Indigenous-owned charter service Kelsey Bus Lines is being renamed Mahihkan Bus Lines and has announced plans to offer daily passenger routes from Thompson and Flin Flon in northern Manitoba to Winnipeg, as well as freight service.

In Alberta, the provincial government has launched pilot programs at a cost of $2.8 million to help five rural municipalities start inter-city bus services. One, centred on Camrose, about 100 kilometres south of Edmonton, has already started and the others are expected to begin over the next three months.

The fragmented inter-city transportation model that is emerging can be a positive change, said Barry Prentice, professor of transportation economics at the University of Manitoba’s Asper School of Business.

Greyhound likely failed in Western Canada in part because its costs were too high and it lacked the flexibility to respond to changing markets because it carried freight as well as passengers, he said.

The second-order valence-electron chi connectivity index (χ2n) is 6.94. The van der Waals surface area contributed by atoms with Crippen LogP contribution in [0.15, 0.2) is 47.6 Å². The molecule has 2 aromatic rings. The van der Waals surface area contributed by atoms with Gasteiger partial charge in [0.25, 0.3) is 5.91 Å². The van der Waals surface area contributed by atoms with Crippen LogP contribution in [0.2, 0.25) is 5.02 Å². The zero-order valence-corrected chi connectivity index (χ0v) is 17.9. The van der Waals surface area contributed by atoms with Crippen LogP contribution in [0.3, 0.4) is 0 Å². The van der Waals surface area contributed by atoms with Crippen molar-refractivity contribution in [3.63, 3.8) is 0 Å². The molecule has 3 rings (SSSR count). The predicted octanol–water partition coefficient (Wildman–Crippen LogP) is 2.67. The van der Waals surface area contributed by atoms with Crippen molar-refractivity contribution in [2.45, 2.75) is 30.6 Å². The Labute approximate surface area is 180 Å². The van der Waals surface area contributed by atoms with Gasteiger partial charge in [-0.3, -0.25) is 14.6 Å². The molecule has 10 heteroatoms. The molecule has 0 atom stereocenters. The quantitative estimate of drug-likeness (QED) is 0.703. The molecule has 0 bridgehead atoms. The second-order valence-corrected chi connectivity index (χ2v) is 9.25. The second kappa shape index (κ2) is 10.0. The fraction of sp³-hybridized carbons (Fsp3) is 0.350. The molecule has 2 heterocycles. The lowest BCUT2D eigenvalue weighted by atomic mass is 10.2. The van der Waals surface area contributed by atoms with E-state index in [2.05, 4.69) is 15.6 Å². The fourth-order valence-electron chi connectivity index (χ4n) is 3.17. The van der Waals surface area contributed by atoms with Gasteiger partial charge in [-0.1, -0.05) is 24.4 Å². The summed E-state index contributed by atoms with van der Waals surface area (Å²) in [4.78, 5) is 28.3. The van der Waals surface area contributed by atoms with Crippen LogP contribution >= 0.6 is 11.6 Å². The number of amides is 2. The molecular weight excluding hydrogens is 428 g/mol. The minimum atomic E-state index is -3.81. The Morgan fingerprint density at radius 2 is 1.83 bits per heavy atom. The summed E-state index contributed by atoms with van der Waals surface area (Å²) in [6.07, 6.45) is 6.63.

“As long as they were in the market, it was hard for anyone else to come in. Now that they’re gone, it creates an opportunity,” he said.

Most new services are planning to pick up and drop off passengers at hotels, gas stations or tourist information centres. Prentice said that means they won’t be burdened with the costly terminal network Greyhound had to maintain.

Kendrick said shutting down all routes from northern Ontario to the West Coast involves a “significant cost’ to Greyhound Canada.

He said it’s expected to take several months to sublet its leased real estate and sell its few owned facilities, which include maintenance shops in centres such as Edmonton, Red Deer, Prince Rupert, Prince George and Winnipeg.